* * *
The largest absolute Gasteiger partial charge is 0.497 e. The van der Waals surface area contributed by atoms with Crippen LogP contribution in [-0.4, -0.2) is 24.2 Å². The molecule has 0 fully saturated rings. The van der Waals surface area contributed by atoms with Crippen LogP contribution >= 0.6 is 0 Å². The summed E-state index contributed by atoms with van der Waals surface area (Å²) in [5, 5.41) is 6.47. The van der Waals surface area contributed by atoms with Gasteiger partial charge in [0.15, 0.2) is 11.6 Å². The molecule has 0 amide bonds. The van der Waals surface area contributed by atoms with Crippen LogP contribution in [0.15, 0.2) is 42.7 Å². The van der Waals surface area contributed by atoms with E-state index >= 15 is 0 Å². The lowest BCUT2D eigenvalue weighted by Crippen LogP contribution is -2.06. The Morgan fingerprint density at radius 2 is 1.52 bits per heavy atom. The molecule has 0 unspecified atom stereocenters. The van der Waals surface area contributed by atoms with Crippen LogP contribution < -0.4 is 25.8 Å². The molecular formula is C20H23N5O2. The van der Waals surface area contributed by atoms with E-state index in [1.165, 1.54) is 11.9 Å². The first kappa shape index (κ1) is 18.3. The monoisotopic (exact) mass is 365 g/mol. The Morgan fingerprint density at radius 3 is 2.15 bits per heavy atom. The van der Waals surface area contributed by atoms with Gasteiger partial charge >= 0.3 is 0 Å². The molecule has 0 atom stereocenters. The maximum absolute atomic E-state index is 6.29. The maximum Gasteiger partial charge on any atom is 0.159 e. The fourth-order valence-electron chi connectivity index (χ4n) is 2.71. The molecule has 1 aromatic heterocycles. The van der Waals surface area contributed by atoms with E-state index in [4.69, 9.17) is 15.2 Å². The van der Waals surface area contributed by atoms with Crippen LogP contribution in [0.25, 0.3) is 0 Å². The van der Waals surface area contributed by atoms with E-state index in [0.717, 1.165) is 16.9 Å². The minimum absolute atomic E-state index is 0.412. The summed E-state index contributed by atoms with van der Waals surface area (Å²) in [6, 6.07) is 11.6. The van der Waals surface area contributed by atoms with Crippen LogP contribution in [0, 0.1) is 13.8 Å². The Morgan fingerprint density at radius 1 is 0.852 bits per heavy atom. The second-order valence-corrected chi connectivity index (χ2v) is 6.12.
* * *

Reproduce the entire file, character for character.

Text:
The largest absolute Gasteiger partial charge is 0.497 e. The van der Waals surface area contributed by atoms with Crippen LogP contribution in [-0.4, -0.2) is 24.2 Å². The molecule has 0 fully saturated rings. The van der Waals surface area contributed by atoms with Crippen LogP contribution >= 0.6 is 0 Å². The summed E-state index contributed by atoms with van der Waals surface area (Å²) in [5, 5.41) is 6.47. The van der Waals surface area contributed by atoms with Gasteiger partial charge in [0.15, 0.2) is 11.6 Å². The molecule has 0 amide bonds. The van der Waals surface area contributed by atoms with Crippen LogP contribution in [0.15, 0.2) is 42.7 Å². The van der Waals surface area contributed by atoms with E-state index >= 15 is 0 Å². The lowest BCUT2D eigenvalue weighted by Crippen LogP contribution is -2.06. The Morgan fingerprint density at radius 2 is 1.52 bits per heavy atom. The molecule has 0 unspecified atom stereocenters. The van der Waals surface area contributed by atoms with Crippen LogP contribution < -0.4 is 25.8 Å². The molecular formula is C20H23N5O2. The van der Waals surface area contributed by atoms with E-state index in [1.165, 1.54) is 11.9 Å². The first kappa shape index (κ1) is 18.3. The monoisotopic (exact) mass is 365 g/mol. The Morgan fingerprint density at radius 3 is 2.15 bits per heavy atom. The van der Waals surface area contributed by atoms with Gasteiger partial charge >= 0.3 is 0 Å². The molecule has 0 atom stereocenters. The maximum absolute atomic E-state index is 6.29. The maximum Gasteiger partial charge on any atom is 0.159 e. The fourth-order valence-electron chi connectivity index (χ4n) is 2.71. The molecule has 1 aromatic heterocycles. The van der Waals surface area contributed by atoms with E-state index in [4.69, 9.17) is 15.2 Å². The van der Waals surface area contributed by atoms with Crippen LogP contribution in [0.25, 0.3) is 0 Å². The van der Waals surface area contributed by atoms with E-state index in [0.717, 1.165) is 16.9 Å². The minimum absolute atomic E-state index is 0.412. The summed E-state index contributed by atoms with van der Waals surface area (Å²) in [6, 6.07) is 11.6. The van der Waals surface area contributed by atoms with Crippen LogP contribution in [0, 0.1) is 13.8 Å². The Morgan fingerprint density at radius 1 is 0.852 bits per heavy atom. The second-order valence-corrected chi connectivity index (χ2v) is 6.12.